Ground linseed is a source of essential omega-3 fat, which can be stirred into yoghurt and cereal, or blended into smoothies. You can buy large packs of whole linseed, blend a small quantity, and store it in an airtight container in the fridge to make sure it remains nutritious.

Did you know that calcium-set tofu is a great source of calcium? Fortified alternatives to milk and yoghurt are full of the mineral, too. Include these calcium-rich foods in most of your child’s meals in order to help them hit their daily calcium target.

Beans, chickpeas, lentils, tofu and peanuts provide protein, iron and zinc. Adding sources of vitamin C may help your child to absorb more iron. Pepper, broccoli, cabbage, Brussels sprouts, kiwi fruits, oranges, strawberries, pineapple, grapefruit and orange juice are rich in vitamin C.

Vitamin D supplementation is recommended for everyone in the UK during autumn and winter. Year round supplementation is recommended for some groups, including people who do not regularly expose their skin to sunlight, those with darker skin, and children under the age of five years (apart from those consuming more than 500ml of infant formula daily)*.

Every vegan needs a reliable source of vitamin B12 and iodine in their diet. Vitamin B12 can be obtained from fortified foods or a supplement*. Arguably a supplement is the best way of providing iodine*. Seaweed is rich in iodine, but the content is variable, and some varieties contain too much iodine or contaminants.

*Please discuss the use of supplements with a health professional to ensure that they are suitable for your child.

Step by step

The process of learning to like new foods takes time, and positive experiences will help your child to enjoy eating a variety of fruit and vegetables. Here are some tips:

• Eat together as often as possible

• Be a role model – show your child that you enjoy eating a variety of fruit and vegetables

• If your child refuses to eat something, take it away at the end of the meal, and offer it again another time

5-a-day fun

There are lots of ways to make eating fruit and vegetables fun. Here are some ideas:

• In the supermarket, ask your child to choose something that they’d like to try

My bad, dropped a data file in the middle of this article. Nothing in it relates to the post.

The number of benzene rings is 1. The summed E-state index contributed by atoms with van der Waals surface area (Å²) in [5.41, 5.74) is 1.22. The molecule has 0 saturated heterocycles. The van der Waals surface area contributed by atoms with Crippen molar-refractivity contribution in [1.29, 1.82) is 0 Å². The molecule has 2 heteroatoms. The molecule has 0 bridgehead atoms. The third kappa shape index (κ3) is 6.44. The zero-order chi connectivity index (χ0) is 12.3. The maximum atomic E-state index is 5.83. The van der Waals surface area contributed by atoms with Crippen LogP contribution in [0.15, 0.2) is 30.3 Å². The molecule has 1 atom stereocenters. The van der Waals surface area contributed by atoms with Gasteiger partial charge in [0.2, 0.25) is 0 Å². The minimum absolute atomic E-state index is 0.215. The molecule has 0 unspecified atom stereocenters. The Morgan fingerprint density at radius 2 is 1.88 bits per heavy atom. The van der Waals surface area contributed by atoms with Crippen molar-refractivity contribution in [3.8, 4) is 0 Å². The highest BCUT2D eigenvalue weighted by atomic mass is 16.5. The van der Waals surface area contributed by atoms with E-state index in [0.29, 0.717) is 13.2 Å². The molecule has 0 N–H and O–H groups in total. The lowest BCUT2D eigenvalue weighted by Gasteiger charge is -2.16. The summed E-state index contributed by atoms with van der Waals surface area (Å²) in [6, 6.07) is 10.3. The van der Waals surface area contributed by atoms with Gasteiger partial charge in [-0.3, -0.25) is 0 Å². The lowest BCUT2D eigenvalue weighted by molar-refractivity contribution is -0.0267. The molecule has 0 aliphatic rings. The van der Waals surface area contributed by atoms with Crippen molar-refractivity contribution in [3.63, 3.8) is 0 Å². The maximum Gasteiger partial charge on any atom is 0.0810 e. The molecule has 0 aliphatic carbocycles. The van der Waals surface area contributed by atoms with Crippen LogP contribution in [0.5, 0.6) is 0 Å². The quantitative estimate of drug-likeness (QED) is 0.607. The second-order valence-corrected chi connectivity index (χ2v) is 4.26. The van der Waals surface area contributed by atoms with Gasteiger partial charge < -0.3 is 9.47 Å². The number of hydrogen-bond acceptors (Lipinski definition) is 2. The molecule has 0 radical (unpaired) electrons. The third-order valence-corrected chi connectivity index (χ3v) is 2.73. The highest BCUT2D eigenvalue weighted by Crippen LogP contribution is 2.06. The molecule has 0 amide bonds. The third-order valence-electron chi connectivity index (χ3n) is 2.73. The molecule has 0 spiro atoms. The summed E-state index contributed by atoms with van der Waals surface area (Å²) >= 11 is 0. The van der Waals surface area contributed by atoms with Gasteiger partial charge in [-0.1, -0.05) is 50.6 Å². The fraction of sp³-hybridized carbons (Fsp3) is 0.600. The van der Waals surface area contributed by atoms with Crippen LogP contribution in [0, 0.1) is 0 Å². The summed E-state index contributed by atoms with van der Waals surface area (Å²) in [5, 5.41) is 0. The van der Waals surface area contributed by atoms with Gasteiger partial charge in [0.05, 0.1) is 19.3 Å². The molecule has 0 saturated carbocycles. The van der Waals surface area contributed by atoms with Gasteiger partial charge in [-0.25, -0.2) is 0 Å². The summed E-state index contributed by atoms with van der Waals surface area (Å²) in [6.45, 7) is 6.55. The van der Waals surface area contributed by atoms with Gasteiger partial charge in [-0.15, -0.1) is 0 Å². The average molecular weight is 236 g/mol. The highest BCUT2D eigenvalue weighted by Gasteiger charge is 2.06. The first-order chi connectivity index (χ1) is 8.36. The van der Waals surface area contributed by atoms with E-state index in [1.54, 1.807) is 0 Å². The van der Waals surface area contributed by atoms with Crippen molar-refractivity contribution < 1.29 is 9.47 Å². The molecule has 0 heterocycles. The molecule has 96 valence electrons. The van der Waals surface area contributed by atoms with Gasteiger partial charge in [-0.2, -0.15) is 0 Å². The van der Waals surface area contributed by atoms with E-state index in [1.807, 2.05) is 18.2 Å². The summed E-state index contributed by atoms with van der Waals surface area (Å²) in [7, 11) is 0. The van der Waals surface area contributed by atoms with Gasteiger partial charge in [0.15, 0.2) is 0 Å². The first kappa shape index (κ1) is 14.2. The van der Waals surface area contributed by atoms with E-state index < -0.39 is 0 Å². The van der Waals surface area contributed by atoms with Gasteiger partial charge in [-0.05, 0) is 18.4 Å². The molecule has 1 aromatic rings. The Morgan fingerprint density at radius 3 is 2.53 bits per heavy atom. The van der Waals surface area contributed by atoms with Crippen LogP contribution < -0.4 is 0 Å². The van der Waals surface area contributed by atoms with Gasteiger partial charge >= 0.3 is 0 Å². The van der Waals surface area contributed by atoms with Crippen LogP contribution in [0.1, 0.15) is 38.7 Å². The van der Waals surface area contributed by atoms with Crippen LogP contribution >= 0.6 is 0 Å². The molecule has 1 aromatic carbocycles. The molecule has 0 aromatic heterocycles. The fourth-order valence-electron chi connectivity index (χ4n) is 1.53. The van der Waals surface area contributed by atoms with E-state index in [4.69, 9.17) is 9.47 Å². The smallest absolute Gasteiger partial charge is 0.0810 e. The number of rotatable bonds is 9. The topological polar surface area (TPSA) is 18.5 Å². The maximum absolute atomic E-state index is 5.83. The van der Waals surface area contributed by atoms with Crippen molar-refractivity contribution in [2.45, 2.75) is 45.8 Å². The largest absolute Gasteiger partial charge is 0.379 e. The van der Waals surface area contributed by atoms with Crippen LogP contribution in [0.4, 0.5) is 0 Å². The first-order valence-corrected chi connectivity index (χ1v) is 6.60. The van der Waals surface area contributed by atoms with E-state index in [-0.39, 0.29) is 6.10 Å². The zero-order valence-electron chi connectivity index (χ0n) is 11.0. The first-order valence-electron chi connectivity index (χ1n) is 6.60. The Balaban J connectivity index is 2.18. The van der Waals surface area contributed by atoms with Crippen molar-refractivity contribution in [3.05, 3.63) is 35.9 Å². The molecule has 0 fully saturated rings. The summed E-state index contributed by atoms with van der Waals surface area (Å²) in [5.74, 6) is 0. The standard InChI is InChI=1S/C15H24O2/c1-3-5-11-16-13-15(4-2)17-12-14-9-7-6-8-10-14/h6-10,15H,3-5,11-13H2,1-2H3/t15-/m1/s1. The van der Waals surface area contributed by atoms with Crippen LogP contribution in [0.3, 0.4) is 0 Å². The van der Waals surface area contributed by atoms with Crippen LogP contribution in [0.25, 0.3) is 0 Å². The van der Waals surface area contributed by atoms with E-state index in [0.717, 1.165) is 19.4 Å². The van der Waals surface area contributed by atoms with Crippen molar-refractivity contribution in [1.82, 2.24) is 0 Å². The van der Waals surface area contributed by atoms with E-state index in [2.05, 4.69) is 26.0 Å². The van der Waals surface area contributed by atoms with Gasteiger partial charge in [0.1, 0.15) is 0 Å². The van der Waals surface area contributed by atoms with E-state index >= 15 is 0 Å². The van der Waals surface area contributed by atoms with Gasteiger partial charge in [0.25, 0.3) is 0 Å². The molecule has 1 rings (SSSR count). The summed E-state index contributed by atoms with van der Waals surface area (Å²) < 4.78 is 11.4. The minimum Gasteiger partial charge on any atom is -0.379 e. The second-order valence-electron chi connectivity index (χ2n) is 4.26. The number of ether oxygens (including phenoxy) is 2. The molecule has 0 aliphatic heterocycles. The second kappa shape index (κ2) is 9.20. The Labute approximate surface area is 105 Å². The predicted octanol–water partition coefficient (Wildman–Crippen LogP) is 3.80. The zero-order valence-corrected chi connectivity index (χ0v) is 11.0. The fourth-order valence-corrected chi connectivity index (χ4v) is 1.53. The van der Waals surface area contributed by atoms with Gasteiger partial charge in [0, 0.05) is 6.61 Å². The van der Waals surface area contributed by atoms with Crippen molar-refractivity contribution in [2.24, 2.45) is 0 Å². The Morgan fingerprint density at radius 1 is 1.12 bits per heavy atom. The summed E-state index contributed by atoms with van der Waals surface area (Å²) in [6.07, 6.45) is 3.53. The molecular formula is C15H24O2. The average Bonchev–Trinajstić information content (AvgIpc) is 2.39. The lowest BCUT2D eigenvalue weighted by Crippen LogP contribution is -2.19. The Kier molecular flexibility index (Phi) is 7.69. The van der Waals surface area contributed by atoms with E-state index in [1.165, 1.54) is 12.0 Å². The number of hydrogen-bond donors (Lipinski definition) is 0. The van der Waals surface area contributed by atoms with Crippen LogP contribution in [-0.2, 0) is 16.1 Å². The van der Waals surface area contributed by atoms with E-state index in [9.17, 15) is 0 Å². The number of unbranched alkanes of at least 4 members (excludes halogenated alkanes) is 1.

• Involve them in the preparation as much as possible

• Tell them a bit about the fruit and vegetables 

• Encourage them to make characters, designs and shapes out of fruit and vegetable pieces 

Child in veg patch

• Get baking! Dried fruit can be added to biscuits, flapjacks and scones (see ‘adding value’ for more ideas).

Green fingers

Growing fruit and vegetables is a brilliant way to get your kids excited about eating them. You don’t need to have lots of space because they can be grown in containers.

Adding value

Ideally, fruit and vegetables should be introduced in a way that allows your child to recognise them. However, there are many ways of adding fruit and vegetables to other foods, which can boost nutritional value. Vegetables can be added to or blended into sauces. You can even increase the fibre, vitamin and mineral contents of cakes! Dates can be used as a sweetener, and you can find recipes that include beans, beetroot, butternut squash, carrot, chickpeas, courgette, parsnip, pumpkin or sweet potato.

Enjoy having some 5-a-day fun!

If you’ve got a nutrition question, please email info[at]vegansociety[dot]com. If you would like an individual nutrition assessment, please ask your GP for a referral to a registered dietitian.

By Heather Russell, Vegan Society Dietitian 

Please join our Thunderclap and put pressure on the government to stop subsidising animal farming ten years after 'Livestock's Long Shadow'.